Diet and nutrition

Thomas Rothwell, Physiologist at AXA Health

A nutritionist's tips to develop healthy eating habits

Diet and Nutrition

20 March 2020

If you’re prone to overindulging ‒ snacking on unhealthy foods, comfort eating, or grazing when you’re not even hungry – it may be time to change your attitude towards food.

When you ask someone why they overeat, or snack, they hardly ever say it’s because they’re hungry.

Thomas Rothwell, Physiologist at AXA Health, explains: “Many people overeat because they’re bored, lonely or upset. There’s often a tendency to eat to make ourselves feel better if we’re stressed or sad, and use the food to satisfy our emotional needs, rather than actual hunger. And some snacking is done unconsciously or simply out of habit. For example, while standing at the fridge, watching television, or at our work desks.”

Sound familiar?

Here are ten few physician-approved strategies to regain control of your unhealthy eating habits.

  1. Keep a food diary: Keeping a log of what you eat every day – meals, snacks and everything else! It will help you acknowledge what you’re eating – but be honest with yourself and don’t leave anything out.

    Thomas says: “Writing down everything you eat is a good reality check. Often people genuinely don’t realise they’re eating too much.” You can review at the end of the week and pick something to improve on for the week ahead.

  2. Find a positive mantra: Try telling yourself: ‘I want to be healthy’ or ‘I don’t need that right now, I’m not even hungry’ when you’re wavering by the biscuit tin.

    Thomas says: “To make it easier to stay away from unhealthy snacks it can be useful to have healthy alternatives at the ready, already portioned out correctly. For example, a small Tupperware box of Greek yoghurt with mixed berries, or having fresh cut carrot sticks and a tablespoon of hummus. With snacks at the ready, you won’t feel as though you’re missing out.”

  3. Set aside time to deal with stress: Sometimes it helps to externalise your worries and sources of stress by writing them down and allowing yourself 15 minutes a day to deal with them - this can help you stop reaching for food.

    Thomas says: “We’re more likely to comfort eat when we’re stressed. Some people find a ‘worry diary’ can help to mind-dump their thoughts. Jotting down all your worries, no matter how big or small they seem, can help you take control and declutter a busy mind.”

  4. Use distraction techniques: If you’re snacking out of habit, do something to distract your brain from food. Try a quick walk round the block, a glass of water, phoning a friend or listening to music.

    Thomas says: “If you’re worried that you’re constantly thinking about food and when you’ll eat next, it’s difficult to suddenly try to stop thinking about it. Rather than dwelling on the thoughts as a bad thing, perhaps turn it into something positive. Food is important – so use your thoughts to plan a healthy meal and enjoy your food rather than feeling guilty or going without.”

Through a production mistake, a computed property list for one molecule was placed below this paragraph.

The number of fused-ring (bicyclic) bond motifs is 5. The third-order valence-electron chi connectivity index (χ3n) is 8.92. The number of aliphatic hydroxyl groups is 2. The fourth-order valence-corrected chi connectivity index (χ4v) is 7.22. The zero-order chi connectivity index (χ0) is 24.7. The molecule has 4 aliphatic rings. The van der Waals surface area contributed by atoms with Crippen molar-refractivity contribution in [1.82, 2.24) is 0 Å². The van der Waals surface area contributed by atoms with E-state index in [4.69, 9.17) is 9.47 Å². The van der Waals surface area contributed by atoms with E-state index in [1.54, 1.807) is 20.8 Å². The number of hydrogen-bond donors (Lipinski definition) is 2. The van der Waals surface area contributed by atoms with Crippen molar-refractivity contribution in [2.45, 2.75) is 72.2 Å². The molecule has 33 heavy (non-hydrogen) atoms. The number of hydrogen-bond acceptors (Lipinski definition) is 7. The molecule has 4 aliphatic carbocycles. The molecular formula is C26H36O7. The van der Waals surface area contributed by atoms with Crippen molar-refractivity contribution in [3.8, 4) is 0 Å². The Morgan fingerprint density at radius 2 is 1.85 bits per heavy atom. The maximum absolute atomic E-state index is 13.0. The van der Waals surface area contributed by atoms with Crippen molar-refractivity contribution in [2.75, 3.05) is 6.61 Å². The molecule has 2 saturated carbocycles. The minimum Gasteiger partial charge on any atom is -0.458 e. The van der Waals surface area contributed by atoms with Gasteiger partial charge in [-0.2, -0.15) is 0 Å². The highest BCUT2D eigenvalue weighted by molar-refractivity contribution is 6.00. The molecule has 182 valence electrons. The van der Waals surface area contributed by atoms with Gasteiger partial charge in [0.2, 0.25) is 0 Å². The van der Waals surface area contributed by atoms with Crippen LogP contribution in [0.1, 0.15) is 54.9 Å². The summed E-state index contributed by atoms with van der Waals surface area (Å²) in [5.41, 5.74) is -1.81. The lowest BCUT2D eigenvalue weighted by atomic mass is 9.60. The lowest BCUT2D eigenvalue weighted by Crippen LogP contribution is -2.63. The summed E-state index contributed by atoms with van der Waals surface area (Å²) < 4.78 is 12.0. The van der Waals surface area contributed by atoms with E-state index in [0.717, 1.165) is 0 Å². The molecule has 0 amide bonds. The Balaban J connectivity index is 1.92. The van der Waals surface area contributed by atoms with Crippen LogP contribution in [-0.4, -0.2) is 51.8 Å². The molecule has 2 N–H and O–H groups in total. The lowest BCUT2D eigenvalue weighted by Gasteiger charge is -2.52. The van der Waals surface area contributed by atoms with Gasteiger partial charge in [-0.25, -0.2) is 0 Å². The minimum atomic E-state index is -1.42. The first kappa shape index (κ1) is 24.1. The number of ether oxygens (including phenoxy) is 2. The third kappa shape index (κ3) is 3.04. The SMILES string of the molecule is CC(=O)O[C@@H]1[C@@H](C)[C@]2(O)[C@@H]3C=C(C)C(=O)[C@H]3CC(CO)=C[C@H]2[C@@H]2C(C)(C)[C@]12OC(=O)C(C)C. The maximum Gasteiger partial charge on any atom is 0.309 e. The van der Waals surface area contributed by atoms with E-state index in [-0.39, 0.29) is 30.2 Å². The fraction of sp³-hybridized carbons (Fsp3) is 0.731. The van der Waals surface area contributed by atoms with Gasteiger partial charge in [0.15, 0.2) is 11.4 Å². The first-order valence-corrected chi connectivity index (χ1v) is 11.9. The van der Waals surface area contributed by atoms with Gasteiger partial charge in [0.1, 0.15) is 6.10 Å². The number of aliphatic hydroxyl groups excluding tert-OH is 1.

5. Savour the taste and flavour: Try focusing on the taste of food, rather than the quantity, to help reduce portion size. If you’re still hungry or want to add more to your plate, add extra veg.

    Thomas says: “Eating mindfully can be a great way to help you enjoy your food more and take note of the flavours. We often eat in front of the television or at our desks and don’t take note of what and how much we are eating. Take your time, use your senses and enjoy your food!”

  6. Enjoy a surge of positive emotions when you resist temptation or start seeing results: Make short term goals so you can congratulate yourself and celebrate your successes on a regular basis – building up your self-esteem as you achieve each one.

    Thomas says: “Have a day of the week where you enjoy a slice of cake or order your favourite takeaway. This can help you to turn away unhealthy treats on a daily basis. We tend to enjoy a treat more when we have it less!”

  7. Don’t ban any food: If you do, it seems to become more appealing, you obsess about it and it’s not sustainable in the long term. There is no inherently ‘bad’ food, just ‘bad’ diets, so allow yourself those foods you enjoy, enjoy them without regret or feeling like a failure then move on and get back to your good habits!

  8. Be patient: If you’re aiming to lose some weight,  consistency really is cruicial and don’t get de-motivated if your only see small changes, progress is still progress!

    Thomas says: “It can be useful to make sure you review your goals, set a long term goal but also set short term goals to keep yourself motivated and on track.”

  9. Think small changes: It’s all the small changes that add up and don’t try and change too much at once. Make one or two changes to start with and go from there. Try eating smaller portions, using a smaller plate or look for calorie saving swaps.

    Thomas says: “Some easy swaps to try could be switching chocolate to fruit, having wholegrain instead of white bread or even, some evenings, swapping pasta/rice for extra fresh vegetables. These changes really mount up and can help towards boosting your energy levels and weight loss goals”.

In summary, our eating habits are often deeply engrained habits, but with work they can be changed and it’s really worth pursuing for a healthier and happier you!

Further information

You can find lots more expert-led information on diet and nutrition, plus recipes that pack a healthy punch, in our diet and nutrition hub.

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